They were sentenced by a military court last year for organizing the protests that shook Bahrain’s monarchy and a military appeals court upheld the sentences in September.
The main charge was “forming a terrorist group with intent to overturn the system of government”, but also included collaborating with a foreign state - an apparent reference to Shi’ite giant Iran across the Gulf.
Eight members of the group received life sentences, including Khawaja and opposition leaders Hassan Mushaimaa and Abdulwahhab Hussein, who had expressed support for turning the Gulf Arab monarchy into a republic.
Another seven were convicted in absentia, including blogger Ali Abdulemam who was given a 15-year sentence and is in hiding.
“The court is (ordering) that the trial take place again and that testimony from prosecution and defense witnesses be heard once more as if it is a new trial,” the official Bahraini News Agency (BNA) said on Monday.
“Cassation Court rulings do not allow for releasing defendants as long as they were imprisoned during the first trial,” it said, something the judge confirmed in court.
Michael Stephens of the Royal United Services Institute in Qatar said the verdict suggested international campaigning for Khawaja, also a Danish national, had had an effect.
“They thought the whole storm would blow over and the public relations damage over Khawaja would go away. So this is a concession, though we have to wait and see what comes of it,” he said. “Khawaja has become the main PR weapon for the opposition right now, so the government is trying to defuse the situation.”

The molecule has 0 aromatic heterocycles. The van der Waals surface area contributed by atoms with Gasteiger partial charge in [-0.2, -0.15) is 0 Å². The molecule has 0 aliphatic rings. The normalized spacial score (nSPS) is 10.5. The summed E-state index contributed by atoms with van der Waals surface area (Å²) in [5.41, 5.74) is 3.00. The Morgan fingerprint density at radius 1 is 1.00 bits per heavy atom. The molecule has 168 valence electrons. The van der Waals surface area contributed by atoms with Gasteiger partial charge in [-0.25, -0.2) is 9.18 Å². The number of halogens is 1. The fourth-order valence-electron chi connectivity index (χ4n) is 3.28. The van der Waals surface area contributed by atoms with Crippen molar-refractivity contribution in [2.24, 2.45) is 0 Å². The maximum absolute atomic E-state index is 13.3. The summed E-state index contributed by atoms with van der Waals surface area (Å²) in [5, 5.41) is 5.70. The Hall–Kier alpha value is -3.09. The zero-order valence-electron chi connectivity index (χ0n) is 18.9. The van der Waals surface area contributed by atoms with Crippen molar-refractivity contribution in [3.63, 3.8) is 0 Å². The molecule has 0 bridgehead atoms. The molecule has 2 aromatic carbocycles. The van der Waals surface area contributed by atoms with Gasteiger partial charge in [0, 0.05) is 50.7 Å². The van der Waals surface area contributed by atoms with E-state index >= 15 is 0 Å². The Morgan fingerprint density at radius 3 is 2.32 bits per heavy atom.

Danish Foreign Minister Willy Sovndal praised the verdict but said it was just a start. He also called for a resumption of access to the Khawaja, who is respected by international rights groups but dubbed a Shi’ite Islamist by some Bahrainis.
“The case is not finished and we continue the diplomatic efforts. We will continue to be in regular contact with the Bahraini authorities and with the wide international circle of countries and organizations which support us in this case, until a final solution has been found,” Sovndal told Reuters.
“Now it is of course decisive that the Danish ambassador immediately regains access to visit Abdulhadi al-Khawaja.”
Although the government accused the protesters of having Shi’ite sectarian aims, the activists include Sunni Muslim Ibrahim Sharif, leader of the secular opposition party Waad. Sharif was serving a five-year term.
Bahraini Shi’ites, who deny being steered by Iran, complain of systemic political and economic discrimination. The government denies this, saying many Shi’ites hold government positions and help run the economy.
Bahraini authorities say they have begun police and judicial reforms to defuse discontent. But there has been no progress on the centerpiece of opposition demands: a parliament with full powers to legislate and form governments.
Additional reporting by Andrew Hammond and Mette Fraende; Writing by Andrew Hammond; Editing by Reed Stevenson and Mark Heinrich